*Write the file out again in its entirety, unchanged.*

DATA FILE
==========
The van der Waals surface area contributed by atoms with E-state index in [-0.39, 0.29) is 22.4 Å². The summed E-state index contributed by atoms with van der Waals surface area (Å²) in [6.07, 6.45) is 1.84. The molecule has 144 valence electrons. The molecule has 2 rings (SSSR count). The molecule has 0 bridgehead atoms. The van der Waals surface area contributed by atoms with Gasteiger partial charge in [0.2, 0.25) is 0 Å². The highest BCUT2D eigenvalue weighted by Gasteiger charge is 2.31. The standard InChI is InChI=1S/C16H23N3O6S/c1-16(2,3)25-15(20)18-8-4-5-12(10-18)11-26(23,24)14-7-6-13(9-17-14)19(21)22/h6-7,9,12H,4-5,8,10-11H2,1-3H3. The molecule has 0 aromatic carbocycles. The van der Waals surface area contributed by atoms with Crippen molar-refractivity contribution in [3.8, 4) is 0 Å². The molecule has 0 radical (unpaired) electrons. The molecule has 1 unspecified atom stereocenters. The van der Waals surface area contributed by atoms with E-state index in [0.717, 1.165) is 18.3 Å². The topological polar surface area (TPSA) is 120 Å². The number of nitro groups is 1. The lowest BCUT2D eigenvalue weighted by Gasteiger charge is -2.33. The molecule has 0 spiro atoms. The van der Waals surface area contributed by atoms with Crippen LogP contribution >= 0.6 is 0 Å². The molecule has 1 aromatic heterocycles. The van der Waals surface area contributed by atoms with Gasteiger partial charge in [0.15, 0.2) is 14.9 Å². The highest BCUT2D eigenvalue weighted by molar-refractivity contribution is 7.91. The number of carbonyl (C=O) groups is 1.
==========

The van der Waals surface area contributed by atoms with E-state index in [-0.39, 0.29) is 22.4 Å². The summed E-state index contributed by atoms with van der Waals surface area (Å²) in [6.07, 6.45) is 1.84. The molecule has 144 valence electrons. The molecule has 2 rings (SSSR count). The molecule has 0 bridgehead atoms. The van der Waals surface area contributed by atoms with Gasteiger partial charge in [0.2, 0.25) is 0 Å². The highest BCUT2D eigenvalue weighted by Gasteiger charge is 2.31. The standard InChI is InChI=1S/C16H23N3O6S/c1-16(2,3)25-15(20)18-8-4-5-12(10-18)11-26(23,24)14-7-6-13(9-17-14)19(21)22/h6-7,9,12H,4-5,8,10-11H2,1-3H3. The molecule has 0 aromatic carbocycles. The van der Waals surface area contributed by atoms with Crippen molar-refractivity contribution in [3.8, 4) is 0 Å². The molecule has 0 radical (unpaired) electrons. The molecule has 1 unspecified atom stereocenters. The van der Waals surface area contributed by atoms with E-state index in [0.717, 1.165) is 18.3 Å². The topological polar surface area (TPSA) is 120 Å². The number of nitro groups is 1. The lowest BCUT2D eigenvalue weighted by Gasteiger charge is -2.33. The molecule has 0 spiro atoms. The van der Waals surface area contributed by atoms with Crippen LogP contribution >= 0.6 is 0 Å². The molecule has 1 aromatic heterocycles. The van der Waals surface area contributed by atoms with Gasteiger partial charge in [0.15, 0.2) is 14.9 Å². The highest BCUT2D eigenvalue weighted by molar-refractivity contribution is 7.91. The number of carbonyl (C=O) groups is 1.